J a p a n e s e    C u l t u r e

Modern and Traditional Japanese Culture: The Psychology of Buddhism, Power Rangers, Masked Rider, Manga, Anime and Shinto. 在日イギリス人男性による日本文化論.

Sunday, August 06, 2006


Are You Riding a Stolen Bicycle?

Not Stolen
Originally uploaded by timtak.
These Japanese police officers weres stopping cyclists at random, and checking that the id of the rider matched the registration of the bicycle over their walkie-talkies. In order to combat bicycle theft, bcicycle registration became a legal requirement about 8 years ago.

From a very brief survey of the people that the police were stopping and checking, it would seem that they were concentratiing on those riding the standard, cross bar-less, shopping bicycles (mama-chari - mum's bikes). This suggests to me that the majority of bicycle theft is of such bicycles for the purpose of riding them rather than for the purpose of selling them to a third party. There are quite a lot of expensive mountain bikes and road bikes parked with flimsy locks, or no locks at all. But there are even more shoppers, without locks or with easily breakable built in front wheel locks (which can be twisted so that they do not interfere with the movement of the spokes. These bicycles are about 100 USD new in Japan. They are often abandoned even by their owners and large numbers of them are seen at rubbish collection stations on those days when "large rubbish" can be thrown away. It is my perception that some Japanese people tend to see such bicycles almost as a communal resource. Some towns, such as my old town of Kurume, have organisations that provide bicycles - painted blue - at stations for free for public use.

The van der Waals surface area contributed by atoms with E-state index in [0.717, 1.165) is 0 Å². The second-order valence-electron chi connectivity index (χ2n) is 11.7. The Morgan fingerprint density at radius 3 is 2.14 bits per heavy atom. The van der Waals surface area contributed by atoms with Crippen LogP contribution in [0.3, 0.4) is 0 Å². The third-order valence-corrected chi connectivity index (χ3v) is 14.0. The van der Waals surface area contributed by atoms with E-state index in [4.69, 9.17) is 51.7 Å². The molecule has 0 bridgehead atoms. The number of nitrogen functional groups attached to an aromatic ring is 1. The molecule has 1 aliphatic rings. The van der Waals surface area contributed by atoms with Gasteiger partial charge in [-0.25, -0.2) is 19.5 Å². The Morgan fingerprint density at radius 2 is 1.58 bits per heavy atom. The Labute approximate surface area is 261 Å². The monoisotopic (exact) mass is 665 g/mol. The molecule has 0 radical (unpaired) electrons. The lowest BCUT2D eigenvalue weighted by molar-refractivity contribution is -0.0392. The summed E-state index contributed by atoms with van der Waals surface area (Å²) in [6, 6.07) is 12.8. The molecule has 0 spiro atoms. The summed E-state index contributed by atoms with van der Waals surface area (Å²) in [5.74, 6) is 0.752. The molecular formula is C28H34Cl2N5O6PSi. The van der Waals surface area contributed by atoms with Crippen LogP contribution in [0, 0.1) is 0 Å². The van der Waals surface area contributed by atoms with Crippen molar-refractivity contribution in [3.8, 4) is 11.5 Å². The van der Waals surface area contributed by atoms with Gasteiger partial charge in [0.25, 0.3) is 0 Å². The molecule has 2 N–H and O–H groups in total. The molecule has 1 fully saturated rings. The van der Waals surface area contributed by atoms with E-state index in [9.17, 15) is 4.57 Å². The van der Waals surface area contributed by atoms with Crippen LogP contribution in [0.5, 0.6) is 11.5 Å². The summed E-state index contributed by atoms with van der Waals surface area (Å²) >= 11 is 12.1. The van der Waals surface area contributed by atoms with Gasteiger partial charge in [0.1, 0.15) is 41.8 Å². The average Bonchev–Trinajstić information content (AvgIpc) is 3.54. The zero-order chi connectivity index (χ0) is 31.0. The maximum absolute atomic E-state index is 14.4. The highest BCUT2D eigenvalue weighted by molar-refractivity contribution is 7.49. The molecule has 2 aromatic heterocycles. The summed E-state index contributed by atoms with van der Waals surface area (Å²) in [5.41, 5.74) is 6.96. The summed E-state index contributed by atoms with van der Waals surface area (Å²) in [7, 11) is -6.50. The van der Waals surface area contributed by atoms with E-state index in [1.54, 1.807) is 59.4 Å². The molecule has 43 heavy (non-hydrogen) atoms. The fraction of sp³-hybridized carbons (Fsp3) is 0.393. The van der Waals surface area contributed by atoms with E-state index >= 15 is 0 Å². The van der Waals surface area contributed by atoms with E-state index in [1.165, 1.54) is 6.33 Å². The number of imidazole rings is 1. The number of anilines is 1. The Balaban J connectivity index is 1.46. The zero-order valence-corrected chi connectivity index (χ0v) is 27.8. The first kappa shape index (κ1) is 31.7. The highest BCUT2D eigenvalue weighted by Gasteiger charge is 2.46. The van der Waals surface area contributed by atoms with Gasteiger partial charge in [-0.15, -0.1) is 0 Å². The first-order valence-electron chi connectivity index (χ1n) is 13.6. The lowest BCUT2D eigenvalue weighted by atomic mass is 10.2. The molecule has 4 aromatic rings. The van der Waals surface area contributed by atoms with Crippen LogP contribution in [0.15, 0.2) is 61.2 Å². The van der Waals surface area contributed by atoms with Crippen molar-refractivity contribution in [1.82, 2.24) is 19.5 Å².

Perhaps the OECD statistics regarding the rate of theft of bicycles and the fact that bicycle theft represents 30% of crime as experienced by Japanese.

Labels: , , , , , ,

This blog represents the opinions of the author, Timothy Takemoto, and not the opinions of his employer.